Cyril Davies... British Blues Harp PioneerReturn to Discography
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Alexis Korner's Blues Incorporated - "Blues From The Roundhouse Volume 2" (EXA102)
Once it was believed that only Americans could play jazz. At one time this was true, but today jazz is becoming more and more of an international idiom. Something very similar is now being said about blues, and it must be admitted that it is more difficult for a non-American to sing blues than to play jazz. It's largely a question of accent; the rhymes in many well-known Negro blues depend upon the words being sung in the way they would be in Mississippi or Louisiana. Nevertheless, authenticity in blues-singing and playing springs from the performance rather than the musician's pigmentation. And that is why Alexis Korner and Cyril Davis can be described as genuine blues artists.
For many years these two British musicians have been studying and playing blues. Their absorption in the idiom has become so complete that now they can think and work naturally within it. That explains why visiting American blues artists like Sonny Terry and Brownie McGhee, Muddy Waters and Otis Spann, have been so enthusiastic about their playing. Sonny Terry, in particular, is a great admire of Cyril Davis. Whenever he and Brownie McGhee are in London they go regularly to the Roundhouse, the public house at the corner of Brewer and Wardour Streets where the Alexis Korner group performs every Thursday night. And they go to listen, not to play.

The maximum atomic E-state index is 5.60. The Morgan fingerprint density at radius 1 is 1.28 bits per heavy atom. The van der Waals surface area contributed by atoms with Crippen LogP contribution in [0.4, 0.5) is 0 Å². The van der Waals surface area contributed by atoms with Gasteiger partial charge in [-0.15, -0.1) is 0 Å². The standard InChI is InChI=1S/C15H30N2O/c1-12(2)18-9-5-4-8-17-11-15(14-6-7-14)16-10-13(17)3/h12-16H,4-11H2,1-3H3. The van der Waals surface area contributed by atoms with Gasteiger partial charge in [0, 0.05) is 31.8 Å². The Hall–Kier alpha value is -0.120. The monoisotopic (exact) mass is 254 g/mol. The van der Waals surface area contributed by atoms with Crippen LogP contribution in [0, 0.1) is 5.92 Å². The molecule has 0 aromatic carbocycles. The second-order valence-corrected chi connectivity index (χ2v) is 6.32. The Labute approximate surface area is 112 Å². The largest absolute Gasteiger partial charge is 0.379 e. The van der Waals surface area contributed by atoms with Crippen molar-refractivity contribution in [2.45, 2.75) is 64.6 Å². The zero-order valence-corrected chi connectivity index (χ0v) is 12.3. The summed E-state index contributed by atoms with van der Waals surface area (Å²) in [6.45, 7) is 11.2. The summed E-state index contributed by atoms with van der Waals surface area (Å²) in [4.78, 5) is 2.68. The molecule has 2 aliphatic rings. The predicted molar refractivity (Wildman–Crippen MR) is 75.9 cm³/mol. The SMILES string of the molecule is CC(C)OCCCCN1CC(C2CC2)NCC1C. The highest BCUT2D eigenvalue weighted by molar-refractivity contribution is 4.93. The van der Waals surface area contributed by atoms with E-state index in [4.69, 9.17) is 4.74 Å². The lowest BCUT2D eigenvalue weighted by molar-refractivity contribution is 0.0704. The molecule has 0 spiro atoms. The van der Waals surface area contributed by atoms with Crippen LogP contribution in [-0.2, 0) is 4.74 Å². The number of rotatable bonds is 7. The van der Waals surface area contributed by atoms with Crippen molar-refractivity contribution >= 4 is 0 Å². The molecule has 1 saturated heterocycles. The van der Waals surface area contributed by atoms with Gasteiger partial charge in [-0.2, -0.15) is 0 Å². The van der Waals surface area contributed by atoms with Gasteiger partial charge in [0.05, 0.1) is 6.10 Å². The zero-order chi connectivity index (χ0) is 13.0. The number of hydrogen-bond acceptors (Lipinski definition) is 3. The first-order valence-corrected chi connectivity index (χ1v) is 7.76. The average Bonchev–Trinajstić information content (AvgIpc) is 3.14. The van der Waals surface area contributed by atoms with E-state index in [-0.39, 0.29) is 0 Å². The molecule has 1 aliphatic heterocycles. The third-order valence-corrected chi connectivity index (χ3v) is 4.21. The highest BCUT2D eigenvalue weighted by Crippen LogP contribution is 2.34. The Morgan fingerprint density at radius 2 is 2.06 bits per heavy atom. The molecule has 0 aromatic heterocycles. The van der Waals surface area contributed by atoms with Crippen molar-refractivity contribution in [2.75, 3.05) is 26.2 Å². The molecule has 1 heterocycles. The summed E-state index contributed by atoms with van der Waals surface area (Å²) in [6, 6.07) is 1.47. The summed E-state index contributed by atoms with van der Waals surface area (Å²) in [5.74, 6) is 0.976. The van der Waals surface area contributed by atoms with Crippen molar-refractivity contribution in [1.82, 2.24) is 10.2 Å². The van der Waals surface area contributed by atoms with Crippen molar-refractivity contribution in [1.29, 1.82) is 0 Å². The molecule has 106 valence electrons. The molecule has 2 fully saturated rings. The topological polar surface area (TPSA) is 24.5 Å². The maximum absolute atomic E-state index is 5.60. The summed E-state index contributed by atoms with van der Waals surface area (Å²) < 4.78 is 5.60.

Naturally enough, both Korner and Davis have been heavily influenced by the great Negro blues artists. There is a great deal of Blind Boy Fuller's style (emphasized by the use of a steel guitar) in Alexis Korner's performance of Go Down Sunshine. (Alexis uses the steel guitar again, incidentally, in Sail On.) In the case of Cyril Davis, it is Leadbelly who had provided the inspiration, and Sail On, Death Letter and National Defence have all been recorded, at one time or another, by Leadbelly himself. Dave Stevens was added to the group for the last-named track, but it's noticeable that his piano-playing is much closer to Big Maceo Merriweather's than to that of Willie "The Lion" Smith, the pianist who played on Leadbelly's version.
Details of the musicians' lives and opinions have already been outlined on the sleeve of a previous Alexis Korner EP ("Blues At The Roundhouse", Tempo EXA76). To some people it may still seem strange that British performers like these can sound as authentic as some Negro blues artists. The only way of proving it is to shut your eyes and listen.Return to Discography
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